Working Out and Still Gaining Weight? This Could Be Why.
There's no denying the fact that this past year has taken quite a toll on our bodies. If you find yourself a few pounds up compared to your pre-pandemic weight, do not worry. Stress can easily cause your body to hold some extra weight, and if you found yourself reaching for comfort food during the pandemic, you're not alone. Regardless of how the weight gain happened, you may find yourself feeling uncomfortable with the extra weight on your body, and you're feeling motivated to lose it. And what is the world's response to losing weight? Working out.
So, you start working out. You try running, HIIT, pilates, weight training, cycling, or any other workout that suits your fancy. Yet despite how dedicated you are to your new workout routine, you may find yourself not actually losing the weight that originally motivated you in the first place. In fact, you're gaining.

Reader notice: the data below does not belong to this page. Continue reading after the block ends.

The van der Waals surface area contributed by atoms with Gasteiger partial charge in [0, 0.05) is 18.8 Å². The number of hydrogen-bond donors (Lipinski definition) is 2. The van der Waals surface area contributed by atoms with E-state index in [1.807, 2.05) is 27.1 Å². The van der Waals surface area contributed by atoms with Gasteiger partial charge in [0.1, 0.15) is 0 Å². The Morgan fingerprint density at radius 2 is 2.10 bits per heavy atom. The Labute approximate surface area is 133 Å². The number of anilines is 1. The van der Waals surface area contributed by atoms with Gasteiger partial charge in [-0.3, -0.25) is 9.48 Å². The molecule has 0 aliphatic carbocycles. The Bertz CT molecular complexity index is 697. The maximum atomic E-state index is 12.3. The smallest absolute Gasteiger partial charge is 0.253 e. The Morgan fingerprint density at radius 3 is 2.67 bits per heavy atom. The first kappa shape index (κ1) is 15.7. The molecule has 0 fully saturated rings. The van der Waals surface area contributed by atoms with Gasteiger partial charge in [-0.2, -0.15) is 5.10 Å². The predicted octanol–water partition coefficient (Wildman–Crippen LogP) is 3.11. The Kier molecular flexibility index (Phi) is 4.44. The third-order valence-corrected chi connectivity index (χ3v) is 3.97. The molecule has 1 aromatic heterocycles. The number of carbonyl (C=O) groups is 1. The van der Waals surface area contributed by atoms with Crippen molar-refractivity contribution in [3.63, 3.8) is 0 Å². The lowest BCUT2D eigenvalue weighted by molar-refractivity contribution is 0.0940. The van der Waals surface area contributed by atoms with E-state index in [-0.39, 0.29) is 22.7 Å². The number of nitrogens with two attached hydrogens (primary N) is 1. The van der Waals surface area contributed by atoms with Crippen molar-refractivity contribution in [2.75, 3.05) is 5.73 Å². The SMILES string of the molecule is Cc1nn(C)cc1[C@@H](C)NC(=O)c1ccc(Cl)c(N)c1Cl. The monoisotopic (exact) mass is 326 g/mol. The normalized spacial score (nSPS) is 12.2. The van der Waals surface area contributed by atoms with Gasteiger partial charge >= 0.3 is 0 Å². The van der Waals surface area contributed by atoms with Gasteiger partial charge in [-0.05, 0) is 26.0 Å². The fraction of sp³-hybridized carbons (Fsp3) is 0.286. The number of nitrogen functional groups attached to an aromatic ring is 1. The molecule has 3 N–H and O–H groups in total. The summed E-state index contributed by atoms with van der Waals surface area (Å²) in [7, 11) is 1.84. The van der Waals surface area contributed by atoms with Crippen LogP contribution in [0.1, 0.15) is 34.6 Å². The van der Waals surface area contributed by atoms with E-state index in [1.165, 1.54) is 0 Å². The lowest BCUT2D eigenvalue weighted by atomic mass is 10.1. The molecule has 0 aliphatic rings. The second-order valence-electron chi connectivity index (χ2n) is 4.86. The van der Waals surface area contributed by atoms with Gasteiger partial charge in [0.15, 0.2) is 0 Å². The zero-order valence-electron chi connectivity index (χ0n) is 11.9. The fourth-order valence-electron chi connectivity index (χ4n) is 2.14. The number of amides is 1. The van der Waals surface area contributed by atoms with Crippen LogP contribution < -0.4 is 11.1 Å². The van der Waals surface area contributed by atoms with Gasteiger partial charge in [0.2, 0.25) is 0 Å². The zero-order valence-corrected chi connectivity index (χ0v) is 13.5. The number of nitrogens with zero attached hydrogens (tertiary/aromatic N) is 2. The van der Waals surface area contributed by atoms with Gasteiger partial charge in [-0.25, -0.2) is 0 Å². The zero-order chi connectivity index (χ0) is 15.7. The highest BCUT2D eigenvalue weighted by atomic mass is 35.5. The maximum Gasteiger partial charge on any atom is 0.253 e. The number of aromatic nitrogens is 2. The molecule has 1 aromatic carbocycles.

That's because it's been wildly misconstrued that working out will cause you to lose weight. When, in reality, exercise is only a small portion of weight loss—20% of it, to be exact. The majority of weight loss happens due to your nutrition (about 80%) as well as getting good sleep.
Here's why nutrition is the most important thing to focus on when trying to lose weight compared to working out, according to a few dietitians. And for healthy recipes to get you motivated, check out our list of 100 Easiest Recipes You Can Make.
Working out doesn't burn as many calories as you think.
"It is pretty easy to consume enough calories to compensate for those burned during exercise, so it could be possible that someone does not create an energy deficit with exercise that would allow for weight loss, or even consume the right number of calories to just maintain the same weight," says Jinan Banna, PhD, RD.
"Recognize that you are probably not burning that many calories with exercise," Banna continues. "If you run three miles, for example, perhaps you would burn around 300 calories, which might be the equivalent of a piece of bread with a thick spread of peanut butter."
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Your eating habits play a big role in weight loss.